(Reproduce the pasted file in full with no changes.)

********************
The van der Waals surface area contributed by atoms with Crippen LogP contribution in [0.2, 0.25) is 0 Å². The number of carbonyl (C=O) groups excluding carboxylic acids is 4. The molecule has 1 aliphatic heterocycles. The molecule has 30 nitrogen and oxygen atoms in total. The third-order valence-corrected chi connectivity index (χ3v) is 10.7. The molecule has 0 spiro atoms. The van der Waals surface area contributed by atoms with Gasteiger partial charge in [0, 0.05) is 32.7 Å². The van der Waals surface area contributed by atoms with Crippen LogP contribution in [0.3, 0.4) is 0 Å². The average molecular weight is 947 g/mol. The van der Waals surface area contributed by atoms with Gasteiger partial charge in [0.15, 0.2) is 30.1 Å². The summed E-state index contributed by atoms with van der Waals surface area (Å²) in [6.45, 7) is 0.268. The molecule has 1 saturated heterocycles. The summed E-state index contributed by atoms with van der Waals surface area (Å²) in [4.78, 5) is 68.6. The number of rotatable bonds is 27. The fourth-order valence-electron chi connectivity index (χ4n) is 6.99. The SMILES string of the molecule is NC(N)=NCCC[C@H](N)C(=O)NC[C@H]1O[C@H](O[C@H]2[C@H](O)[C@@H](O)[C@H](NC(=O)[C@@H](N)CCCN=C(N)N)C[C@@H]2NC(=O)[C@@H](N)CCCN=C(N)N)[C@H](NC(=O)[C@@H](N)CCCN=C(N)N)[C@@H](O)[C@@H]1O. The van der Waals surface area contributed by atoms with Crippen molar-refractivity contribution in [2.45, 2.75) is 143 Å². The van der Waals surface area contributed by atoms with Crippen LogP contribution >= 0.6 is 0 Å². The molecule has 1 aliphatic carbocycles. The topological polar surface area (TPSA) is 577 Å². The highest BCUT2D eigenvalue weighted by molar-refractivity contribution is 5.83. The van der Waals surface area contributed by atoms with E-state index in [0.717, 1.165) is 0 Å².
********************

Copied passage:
The van der Waals surface area contributed by atoms with Crippen LogP contribution in [0.2, 0.25) is 0 Å². The number of carbonyl (C=O) groups excluding carboxylic acids is 4. The molecule has 1 aliphatic heterocycles. The molecule has 30 nitrogen and oxygen atoms in total. The third-order valence-corrected chi connectivity index (χ3v) is 10.7. The molecule has 0 spiro atoms. The van der Waals surface area contributed by atoms with Gasteiger partial charge in [0, 0.05) is 32.7 Å². The van der Waals surface area contributed by atoms with Crippen LogP contribution in [0.3, 0.4) is 0 Å². The average molecular weight is 947 g/mol. The van der Waals surface area contributed by atoms with Gasteiger partial charge in [0.15, 0.2) is 30.1 Å². The summed E-state index contributed by atoms with van der Waals surface area (Å²) in [6.45, 7) is 0.268. The molecule has 1 saturated heterocycles. The summed E-state index contributed by atoms with van der Waals surface area (Å²) in [4.78, 5) is 68.6. The number of rotatable bonds is 27. The fourth-order valence-electron chi connectivity index (χ4n) is 6.99. The SMILES string of the molecule is NC(N)=NCCC[C@H](N)C(=O)NC[C@H]1O[C@H](O[C@H]2[C@H](O)[C@@H](O)[C@H](NC(=O)[C@@H](N)CCCN=C(N)N)C[C@@H]2NC(=O)[C@@H](N)CCCN=C(N)N)[C@H](NC(=O)[C@@H](N)CCCN=C(N)N)[C@@H](O)[C@@H]1O. The van der Waals surface area contributed by atoms with Crippen molar-refractivity contribution in [2.45, 2.75) is 143 Å². The van der Waals surface area contributed by atoms with Crippen LogP contribution >= 0.6 is 0 Å². The molecule has 1 aliphatic carbocycles. The topological polar surface area (TPSA) is 577 Å². The highest BCUT2D eigenvalue weighted by molar-refractivity contribution is 5.83. The van der Waals surface area contributed by atoms with E-state index in [0.717, 1.165) is 0 Å².